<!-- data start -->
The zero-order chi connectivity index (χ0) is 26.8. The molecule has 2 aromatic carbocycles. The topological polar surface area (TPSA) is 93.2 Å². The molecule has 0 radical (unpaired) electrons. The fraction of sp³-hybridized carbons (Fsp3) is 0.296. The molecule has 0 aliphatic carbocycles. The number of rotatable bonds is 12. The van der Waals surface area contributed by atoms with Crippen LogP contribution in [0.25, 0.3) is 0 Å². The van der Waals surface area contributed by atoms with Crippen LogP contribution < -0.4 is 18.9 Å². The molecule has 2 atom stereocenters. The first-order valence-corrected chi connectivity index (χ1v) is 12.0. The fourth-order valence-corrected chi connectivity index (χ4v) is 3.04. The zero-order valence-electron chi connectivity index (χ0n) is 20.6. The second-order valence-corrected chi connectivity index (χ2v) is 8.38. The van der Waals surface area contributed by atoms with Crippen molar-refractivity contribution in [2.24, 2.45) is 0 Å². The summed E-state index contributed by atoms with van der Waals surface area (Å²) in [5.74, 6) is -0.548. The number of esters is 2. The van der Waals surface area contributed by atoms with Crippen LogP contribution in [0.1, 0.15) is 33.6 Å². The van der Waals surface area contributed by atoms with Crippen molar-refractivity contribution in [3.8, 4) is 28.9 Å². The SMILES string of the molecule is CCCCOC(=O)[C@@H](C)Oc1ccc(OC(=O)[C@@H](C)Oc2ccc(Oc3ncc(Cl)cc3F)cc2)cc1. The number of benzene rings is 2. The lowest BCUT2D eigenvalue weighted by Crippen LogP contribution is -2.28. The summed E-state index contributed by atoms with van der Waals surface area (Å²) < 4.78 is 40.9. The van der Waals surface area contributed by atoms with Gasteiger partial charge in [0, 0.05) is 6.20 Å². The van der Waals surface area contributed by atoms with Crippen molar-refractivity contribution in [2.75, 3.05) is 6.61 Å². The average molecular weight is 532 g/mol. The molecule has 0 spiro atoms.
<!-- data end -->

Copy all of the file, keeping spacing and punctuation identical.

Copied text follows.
The zero-order chi connectivity index (χ0) is 26.8. The molecule has 2 aromatic carbocycles. The topological polar surface area (TPSA) is 93.2 Å². The molecule has 0 radical (unpaired) electrons. The fraction of sp³-hybridized carbons (Fsp3) is 0.296. The molecule has 0 aliphatic carbocycles. The number of rotatable bonds is 12. The van der Waals surface area contributed by atoms with Crippen LogP contribution in [0.25, 0.3) is 0 Å². The van der Waals surface area contributed by atoms with Crippen LogP contribution < -0.4 is 18.9 Å². The molecule has 2 atom stereocenters. The first-order valence-corrected chi connectivity index (χ1v) is 12.0. The fourth-order valence-corrected chi connectivity index (χ4v) is 3.04. The zero-order valence-electron chi connectivity index (χ0n) is 20.6. The second-order valence-corrected chi connectivity index (χ2v) is 8.38. The van der Waals surface area contributed by atoms with Crippen molar-refractivity contribution in [2.24, 2.45) is 0 Å². The summed E-state index contributed by atoms with van der Waals surface area (Å²) in [5.74, 6) is -0.548. The number of esters is 2. The van der Waals surface area contributed by atoms with Crippen LogP contribution in [0.1, 0.15) is 33.6 Å². The van der Waals surface area contributed by atoms with Crippen molar-refractivity contribution in [3.8, 4) is 28.9 Å². The SMILES string of the molecule is CCCCOC(=O)[C@@H](C)Oc1ccc(OC(=O)[C@@H](C)Oc2ccc(Oc3ncc(Cl)cc3F)cc2)cc1. The number of benzene rings is 2. The lowest BCUT2D eigenvalue weighted by Crippen LogP contribution is -2.28. The summed E-state index contributed by atoms with van der Waals surface area (Å²) < 4.78 is 40.9. The van der Waals surface area contributed by atoms with Gasteiger partial charge in [0, 0.05) is 6.20 Å². The van der Waals surface area contributed by atoms with Crippen molar-refractivity contribution in [2.75, 3.05) is 6.61 Å². The average molecular weight is 532 g/mol. The molecule has 0 spiro atoms.